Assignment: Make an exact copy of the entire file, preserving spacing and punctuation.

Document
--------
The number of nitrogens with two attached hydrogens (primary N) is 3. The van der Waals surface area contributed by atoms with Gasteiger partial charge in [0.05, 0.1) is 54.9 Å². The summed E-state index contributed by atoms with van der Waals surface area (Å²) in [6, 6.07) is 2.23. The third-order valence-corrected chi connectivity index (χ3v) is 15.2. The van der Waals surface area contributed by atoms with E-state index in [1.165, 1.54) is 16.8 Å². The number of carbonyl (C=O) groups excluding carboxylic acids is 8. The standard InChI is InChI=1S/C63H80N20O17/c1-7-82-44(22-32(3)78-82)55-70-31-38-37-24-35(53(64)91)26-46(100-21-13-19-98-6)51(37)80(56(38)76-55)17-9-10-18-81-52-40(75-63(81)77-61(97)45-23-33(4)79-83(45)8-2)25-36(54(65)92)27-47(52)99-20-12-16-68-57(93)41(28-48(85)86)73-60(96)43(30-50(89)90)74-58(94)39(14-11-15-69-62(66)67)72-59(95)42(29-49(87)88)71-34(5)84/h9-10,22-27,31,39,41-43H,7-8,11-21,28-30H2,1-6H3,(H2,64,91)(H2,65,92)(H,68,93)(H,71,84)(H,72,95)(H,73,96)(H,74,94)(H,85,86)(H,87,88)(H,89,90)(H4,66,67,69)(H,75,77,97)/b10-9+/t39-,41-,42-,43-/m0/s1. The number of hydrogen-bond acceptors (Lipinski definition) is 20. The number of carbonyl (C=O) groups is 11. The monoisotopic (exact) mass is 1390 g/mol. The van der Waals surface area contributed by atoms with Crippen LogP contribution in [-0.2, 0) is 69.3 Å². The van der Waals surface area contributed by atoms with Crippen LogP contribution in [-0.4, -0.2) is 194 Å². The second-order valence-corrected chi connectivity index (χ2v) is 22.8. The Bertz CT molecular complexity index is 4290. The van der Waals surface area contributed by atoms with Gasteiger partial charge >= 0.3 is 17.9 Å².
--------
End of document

The number of nitrogens with two attached hydrogens (primary N) is 3. The van der Waals surface area contributed by atoms with Gasteiger partial charge in [0.05, 0.1) is 54.9 Å². The summed E-state index contributed by atoms with van der Waals surface area (Å²) in [6, 6.07) is 2.23. The third-order valence-corrected chi connectivity index (χ3v) is 15.2. The van der Waals surface area contributed by atoms with E-state index in [1.165, 1.54) is 16.8 Å². The number of carbonyl (C=O) groups excluding carboxylic acids is 8. The standard InChI is InChI=1S/C63H80N20O17/c1-7-82-44(22-32(3)78-82)55-70-31-38-37-24-35(53(64)91)26-46(100-21-13-19-98-6)51(37)80(56(38)76-55)17-9-10-18-81-52-40(75-63(81)77-61(97)45-23-33(4)79-83(45)8-2)25-36(54(65)92)27-47(52)99-20-12-16-68-57(93)41(28-48(85)86)73-60(96)43(30-50(89)90)74-58(94)39(14-11-15-69-62(66)67)72-59(95)42(29-49(87)88)71-34(5)84/h9-10,22-27,31,39,41-43H,7-8,11-21,28-30H2,1-6H3,(H2,64,91)(H2,65,92)(H,68,93)(H,71,84)(H,72,95)(H,73,96)(H,74,94)(H,85,86)(H,87,88)(H,89,90)(H4,66,67,69)(H,75,77,97)/b10-9+/t39-,41-,42-,43-/m0/s1. The number of hydrogen-bond acceptors (Lipinski definition) is 20. The number of carbonyl (C=O) groups is 11. The monoisotopic (exact) mass is 1390 g/mol. The van der Waals surface area contributed by atoms with Crippen LogP contribution in [-0.2, 0) is 69.3 Å². The van der Waals surface area contributed by atoms with Crippen LogP contribution in [-0.4, -0.2) is 194 Å². The second-order valence-corrected chi connectivity index (χ2v) is 22.8. The Bertz CT molecular complexity index is 4290. The van der Waals surface area contributed by atoms with Gasteiger partial charge >= 0.3 is 17.9 Å².